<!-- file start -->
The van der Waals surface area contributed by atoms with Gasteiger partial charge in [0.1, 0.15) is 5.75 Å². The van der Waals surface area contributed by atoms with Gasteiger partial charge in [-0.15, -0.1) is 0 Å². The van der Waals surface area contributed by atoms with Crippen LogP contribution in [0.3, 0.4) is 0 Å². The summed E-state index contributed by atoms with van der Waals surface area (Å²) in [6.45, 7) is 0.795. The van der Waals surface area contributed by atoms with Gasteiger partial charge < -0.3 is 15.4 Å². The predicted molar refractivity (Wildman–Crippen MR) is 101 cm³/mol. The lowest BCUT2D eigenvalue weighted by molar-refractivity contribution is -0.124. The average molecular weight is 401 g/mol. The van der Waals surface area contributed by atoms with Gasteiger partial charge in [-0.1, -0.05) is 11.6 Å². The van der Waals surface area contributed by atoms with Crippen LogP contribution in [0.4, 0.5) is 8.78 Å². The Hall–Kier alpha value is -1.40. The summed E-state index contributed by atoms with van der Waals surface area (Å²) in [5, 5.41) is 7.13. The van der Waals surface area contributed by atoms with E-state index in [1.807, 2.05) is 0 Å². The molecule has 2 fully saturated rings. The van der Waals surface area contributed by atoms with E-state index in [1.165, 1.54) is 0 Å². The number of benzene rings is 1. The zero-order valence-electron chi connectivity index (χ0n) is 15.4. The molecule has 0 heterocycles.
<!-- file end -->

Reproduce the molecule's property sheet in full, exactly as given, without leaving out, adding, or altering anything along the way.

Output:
The van der Waals surface area contributed by atoms with Gasteiger partial charge in [0.1, 0.15) is 5.75 Å². The van der Waals surface area contributed by atoms with Gasteiger partial charge in [-0.15, -0.1) is 0 Å². The van der Waals surface area contributed by atoms with Crippen LogP contribution in [0.3, 0.4) is 0 Å². The summed E-state index contributed by atoms with van der Waals surface area (Å²) in [6.45, 7) is 0.795. The van der Waals surface area contributed by atoms with Gasteiger partial charge < -0.3 is 15.4 Å². The predicted molar refractivity (Wildman–Crippen MR) is 101 cm³/mol. The lowest BCUT2D eigenvalue weighted by molar-refractivity contribution is -0.124. The average molecular weight is 401 g/mol. The van der Waals surface area contributed by atoms with Gasteiger partial charge in [-0.1, -0.05) is 11.6 Å². The van der Waals surface area contributed by atoms with Crippen LogP contribution in [0.4, 0.5) is 8.78 Å². The Hall–Kier alpha value is -1.40. The summed E-state index contributed by atoms with van der Waals surface area (Å²) in [5, 5.41) is 7.13. The van der Waals surface area contributed by atoms with E-state index in [1.807, 2.05) is 0 Å². The molecule has 2 fully saturated rings. The van der Waals surface area contributed by atoms with E-state index in [1.165, 1.54) is 0 Å². The number of benzene rings is 1. The zero-order valence-electron chi connectivity index (χ0n) is 15.4. The molecule has 0 heterocycles.